Bob Bradley has been ousted as the coach of the U.S. men's national soccer team, U.S. soccer president Sunil Gulati announced Thursday.
In a statement, Gulati said it was time to "make a change."
"We want to thank Bob Bradley for his service and dedication to U.S. Soccer during the past five years," Gulati said. "During his time as the head coach of our men's national team, he led the team to a number of accomplishments, but we felt now was the right time for us to make a change. It is always hard to make these decisions, especially when it involves someone we respect as much as Bob. We wish him the best in his future endeavors."
Bradley's tenure included a wide range of highlights and disappointments. In his first year, he led the U.S. to a Gold Cup title, followed by two years later steering the squad to a shocking second-place finish in the Confederations Cup in South Africa. That tournament featured an impressive upset of Spain, a team fresh off winning the European championships and poised to go on to win the World Cup in South Africa the following year.
The World Cup seemed to sum up Bradley's reign. While the team started the tournament with a surprising draw with England and ultimately won its group following a last-gasp victory over Algeria, the U.S. was sent home after an extra-time defeat at the hands of Ghana, a result that left many fans disappointed.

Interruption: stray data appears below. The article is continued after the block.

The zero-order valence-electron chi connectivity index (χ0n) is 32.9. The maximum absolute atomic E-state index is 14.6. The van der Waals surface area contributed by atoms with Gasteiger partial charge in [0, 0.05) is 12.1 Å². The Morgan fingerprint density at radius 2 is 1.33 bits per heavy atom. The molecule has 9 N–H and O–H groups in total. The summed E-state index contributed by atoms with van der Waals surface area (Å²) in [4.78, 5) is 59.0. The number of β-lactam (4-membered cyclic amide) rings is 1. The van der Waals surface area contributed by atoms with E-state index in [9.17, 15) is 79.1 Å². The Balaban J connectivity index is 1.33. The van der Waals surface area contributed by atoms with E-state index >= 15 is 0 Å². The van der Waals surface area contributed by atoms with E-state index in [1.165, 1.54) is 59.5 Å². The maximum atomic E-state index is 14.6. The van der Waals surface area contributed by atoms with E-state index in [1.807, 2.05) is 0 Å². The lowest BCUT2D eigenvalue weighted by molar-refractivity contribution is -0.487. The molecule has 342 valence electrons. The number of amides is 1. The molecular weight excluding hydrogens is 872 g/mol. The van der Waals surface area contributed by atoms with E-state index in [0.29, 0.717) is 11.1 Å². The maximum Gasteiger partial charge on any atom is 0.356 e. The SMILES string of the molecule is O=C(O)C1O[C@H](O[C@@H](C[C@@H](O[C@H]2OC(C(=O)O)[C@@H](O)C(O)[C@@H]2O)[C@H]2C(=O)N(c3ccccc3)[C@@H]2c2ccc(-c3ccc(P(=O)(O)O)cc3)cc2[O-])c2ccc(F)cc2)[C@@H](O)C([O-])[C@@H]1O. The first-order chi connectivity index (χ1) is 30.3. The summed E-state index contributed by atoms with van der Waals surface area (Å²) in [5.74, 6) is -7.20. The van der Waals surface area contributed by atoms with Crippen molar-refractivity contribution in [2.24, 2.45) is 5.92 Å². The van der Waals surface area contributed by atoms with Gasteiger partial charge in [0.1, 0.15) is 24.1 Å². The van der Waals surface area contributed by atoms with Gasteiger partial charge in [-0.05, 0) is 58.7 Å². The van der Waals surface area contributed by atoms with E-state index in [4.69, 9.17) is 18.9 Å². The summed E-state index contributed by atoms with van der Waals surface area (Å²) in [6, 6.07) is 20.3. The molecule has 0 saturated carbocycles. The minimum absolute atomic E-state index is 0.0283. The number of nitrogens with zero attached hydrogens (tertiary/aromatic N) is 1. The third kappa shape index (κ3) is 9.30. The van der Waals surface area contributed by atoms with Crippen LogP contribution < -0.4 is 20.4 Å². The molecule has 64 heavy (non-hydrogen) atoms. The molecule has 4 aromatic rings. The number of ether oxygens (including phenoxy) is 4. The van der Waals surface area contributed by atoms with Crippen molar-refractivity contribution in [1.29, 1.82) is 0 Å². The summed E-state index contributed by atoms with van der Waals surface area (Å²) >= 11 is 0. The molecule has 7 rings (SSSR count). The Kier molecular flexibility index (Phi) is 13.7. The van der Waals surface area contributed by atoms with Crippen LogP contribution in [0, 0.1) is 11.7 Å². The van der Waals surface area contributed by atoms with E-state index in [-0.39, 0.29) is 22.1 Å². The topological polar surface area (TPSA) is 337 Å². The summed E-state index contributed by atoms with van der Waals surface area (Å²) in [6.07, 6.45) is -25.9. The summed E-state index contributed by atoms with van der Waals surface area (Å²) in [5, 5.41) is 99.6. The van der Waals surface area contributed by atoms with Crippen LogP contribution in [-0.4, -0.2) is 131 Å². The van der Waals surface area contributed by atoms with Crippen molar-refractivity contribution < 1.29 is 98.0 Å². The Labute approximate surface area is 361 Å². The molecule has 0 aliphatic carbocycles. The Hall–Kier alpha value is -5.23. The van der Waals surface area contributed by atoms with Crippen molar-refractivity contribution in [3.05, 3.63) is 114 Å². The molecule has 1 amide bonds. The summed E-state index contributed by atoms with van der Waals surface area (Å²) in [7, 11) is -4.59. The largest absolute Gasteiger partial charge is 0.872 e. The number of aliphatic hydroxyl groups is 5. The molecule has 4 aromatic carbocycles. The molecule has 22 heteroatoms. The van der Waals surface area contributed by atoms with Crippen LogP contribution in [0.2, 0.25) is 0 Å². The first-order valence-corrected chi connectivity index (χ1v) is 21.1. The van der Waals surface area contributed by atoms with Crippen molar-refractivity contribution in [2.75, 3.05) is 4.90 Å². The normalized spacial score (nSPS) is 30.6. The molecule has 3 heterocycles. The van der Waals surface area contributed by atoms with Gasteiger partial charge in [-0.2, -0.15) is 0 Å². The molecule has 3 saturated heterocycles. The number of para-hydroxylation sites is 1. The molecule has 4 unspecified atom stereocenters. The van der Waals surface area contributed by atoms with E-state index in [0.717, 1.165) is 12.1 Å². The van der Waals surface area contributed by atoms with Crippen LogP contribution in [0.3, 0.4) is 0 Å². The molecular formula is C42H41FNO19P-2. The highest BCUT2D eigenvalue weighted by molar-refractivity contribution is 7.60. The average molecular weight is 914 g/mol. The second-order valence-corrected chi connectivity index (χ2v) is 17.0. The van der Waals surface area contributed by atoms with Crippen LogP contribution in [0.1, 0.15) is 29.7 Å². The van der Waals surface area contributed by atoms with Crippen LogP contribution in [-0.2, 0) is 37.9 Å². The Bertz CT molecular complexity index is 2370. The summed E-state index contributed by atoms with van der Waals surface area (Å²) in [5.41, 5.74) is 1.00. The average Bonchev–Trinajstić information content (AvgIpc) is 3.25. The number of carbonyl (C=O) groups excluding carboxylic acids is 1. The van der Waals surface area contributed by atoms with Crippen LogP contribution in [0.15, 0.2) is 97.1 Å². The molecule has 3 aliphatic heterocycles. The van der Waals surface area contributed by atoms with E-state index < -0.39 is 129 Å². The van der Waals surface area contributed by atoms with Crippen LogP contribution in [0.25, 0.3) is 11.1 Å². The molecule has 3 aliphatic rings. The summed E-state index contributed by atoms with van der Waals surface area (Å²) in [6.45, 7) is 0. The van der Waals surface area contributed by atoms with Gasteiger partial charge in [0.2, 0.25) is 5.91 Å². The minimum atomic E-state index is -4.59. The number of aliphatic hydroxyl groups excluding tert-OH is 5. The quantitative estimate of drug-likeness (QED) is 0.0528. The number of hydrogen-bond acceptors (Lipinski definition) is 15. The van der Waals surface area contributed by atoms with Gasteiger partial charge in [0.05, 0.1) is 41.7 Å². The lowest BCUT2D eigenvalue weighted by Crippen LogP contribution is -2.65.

The final straw for Gulati appeared to come at this summer's Gold Cup. The U.S., playing on home soil against a weak CONCACAF field that featured few quality teams aside from Mexico, never hit its stride in the tournament. A shocking loss to Panama in the group stage led many fans to call for Bradley's ouster. And when the team blew an early 2-0 lead in the final against Mexico en route to a resounding 4-2 loss, the cries for Bradley's departure grew even louder.
Gulati made today's announcement following a meeting with Bradley and U.S. Soccer CEO Dan Flynn in California. U.S. Soccer said it would make "a further announcement" Friday.
Now, the talk will turn to who will succeed Bradley at the helm of the national team. Jurgen Klinsmann, the legendary German player who was in the mix to take the job when Bradley was hired five years ago, is one name sure to be bandied about in the coming 24 hours.
Whoever takes over the national team will face a challenging job. Many of the team's veterans such as Clint Dempsey, Landon Donovan, Carlos Bocanegra and Tim Howard will be well into their 30s by the time the next World Cup rolls around in 2014 in Brazil. While the chief U.S. regional rival, Mexico, has managed to launch a resurgence with young stars such as Javier "Chicharito" Hernandez and Giovanni dos Santos, the U.S. has a far older team.
Up-and-coming Americans like Juan Agudelo, Jozy Altidore and Bob Bradley's son, Michael, provide many U.S. fans with hope for the future, but making the transition to a fresh young squad will be no easy job.
Fans may find out who will get the job as soon as Friday.